Improving hydration of care home residents by increasing choice and opportunity to drink: a quality improvement study

Wilson, Jennie ORCID: 0000-0002-4713-9662, Bak, Aggie, Tingle, Alison, Greene, Carolynn ORCID: 0000-0002-1170-376X, Tsiami, Amalia, Canning, Deebs, Myron, Rowan ORCID: 0000-0003-1518-2276 and Loveday, Heather ORCID: 0000-0003-2259-8149 (2018) Improving hydration of care home residents by increasing choice and opportunity to drink: a quality improvement study. Clinical Nutrition. ISSN 0261-5614 (In Press)

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Abstract

Background & Aims: Dehydration is recognised as an important problem among care home residents and can be associated with severe consequences. Insufficient provision of fluids to meet resident preferences and lack of assistance to drink have been identified as key factors driving under-hydration of care home residents. Using targeted interventions, this study aimed to optimise hydration care for frail older people in a care home setting.

Methods: The study used quality improvement methods to develop and test interventions to extend drinking opportunities and choice in two care homes. Changes were made and evaluated using Plan-Do-Study-Act (PDSA) cycles. Data were captured on the amount of fluids served and consumed, and staff and resident feedback. The long-term impact of the interventions was assessed by measuring daily laxative and antibiotic consumption, weekly incidence of adverse health events, and average fluid intake of a random sample of six residents captured monthly.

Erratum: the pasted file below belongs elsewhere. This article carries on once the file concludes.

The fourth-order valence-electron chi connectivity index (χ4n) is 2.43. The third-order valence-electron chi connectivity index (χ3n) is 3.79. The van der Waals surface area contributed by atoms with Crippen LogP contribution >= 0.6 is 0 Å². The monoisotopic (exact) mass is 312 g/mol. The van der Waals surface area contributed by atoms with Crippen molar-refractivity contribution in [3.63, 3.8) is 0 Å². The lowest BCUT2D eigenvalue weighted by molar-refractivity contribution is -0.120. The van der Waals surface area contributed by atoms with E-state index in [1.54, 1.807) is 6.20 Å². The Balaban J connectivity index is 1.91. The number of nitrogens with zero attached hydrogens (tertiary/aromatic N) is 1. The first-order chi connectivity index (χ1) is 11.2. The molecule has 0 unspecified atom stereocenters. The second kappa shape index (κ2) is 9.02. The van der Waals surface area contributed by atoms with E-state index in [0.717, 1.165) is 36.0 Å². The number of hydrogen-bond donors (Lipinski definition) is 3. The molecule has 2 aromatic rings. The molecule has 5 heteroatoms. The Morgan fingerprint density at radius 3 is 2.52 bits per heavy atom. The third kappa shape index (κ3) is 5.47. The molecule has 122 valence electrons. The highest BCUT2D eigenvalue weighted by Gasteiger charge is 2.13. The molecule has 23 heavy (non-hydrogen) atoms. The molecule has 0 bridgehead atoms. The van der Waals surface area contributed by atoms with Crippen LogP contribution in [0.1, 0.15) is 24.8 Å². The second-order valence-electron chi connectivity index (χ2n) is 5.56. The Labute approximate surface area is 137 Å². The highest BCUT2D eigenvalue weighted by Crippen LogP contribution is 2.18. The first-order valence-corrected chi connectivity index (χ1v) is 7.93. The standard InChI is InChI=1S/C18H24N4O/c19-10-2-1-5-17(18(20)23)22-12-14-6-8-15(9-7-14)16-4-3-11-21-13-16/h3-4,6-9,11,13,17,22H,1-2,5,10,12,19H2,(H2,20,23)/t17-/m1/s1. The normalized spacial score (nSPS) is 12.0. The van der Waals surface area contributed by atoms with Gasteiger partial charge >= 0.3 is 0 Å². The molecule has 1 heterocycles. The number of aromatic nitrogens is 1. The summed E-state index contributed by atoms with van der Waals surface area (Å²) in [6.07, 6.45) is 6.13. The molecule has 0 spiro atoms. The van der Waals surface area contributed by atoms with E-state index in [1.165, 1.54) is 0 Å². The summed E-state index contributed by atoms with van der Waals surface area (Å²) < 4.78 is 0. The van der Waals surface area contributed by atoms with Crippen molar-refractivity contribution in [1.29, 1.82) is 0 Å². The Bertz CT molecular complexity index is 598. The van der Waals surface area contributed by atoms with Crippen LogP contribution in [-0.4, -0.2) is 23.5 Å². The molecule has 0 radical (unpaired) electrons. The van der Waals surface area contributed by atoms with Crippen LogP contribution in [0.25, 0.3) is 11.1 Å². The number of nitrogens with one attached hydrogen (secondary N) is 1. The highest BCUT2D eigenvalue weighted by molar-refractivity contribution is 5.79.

Results: The interventions were associated with an increase in the amount and range of fluids consumed, in one home mean fluid intakes exceeded 1500ml for three consecutive months. Laxative use decreased significantly in both homes. A number of practical and organisational barriers affected the sustainability of interventions.

Conclusions: Interventions to optimise the hydration of care home residents can be effective. Plan-Do-Study-Act cycles provide an effective methodology to implement new interventions into existing practice in care homes. Sustainable change requires strong leadership, organisational support and teamwork.

Item Type: Article
Uncontrolled Keywords: care homes, fluid intakes, hydration, older people, quality improvement
Subjects: Medicine and health > Health promotion and public health > Care homes
Medicine and health
Depositing User: Carolynn Greene
Date Deposited: 08 Aug 2018 11:53
Last Modified: 09 Aug 2018 07:38
URI: http://repository.uwl.ac.uk/id/eprint/5336

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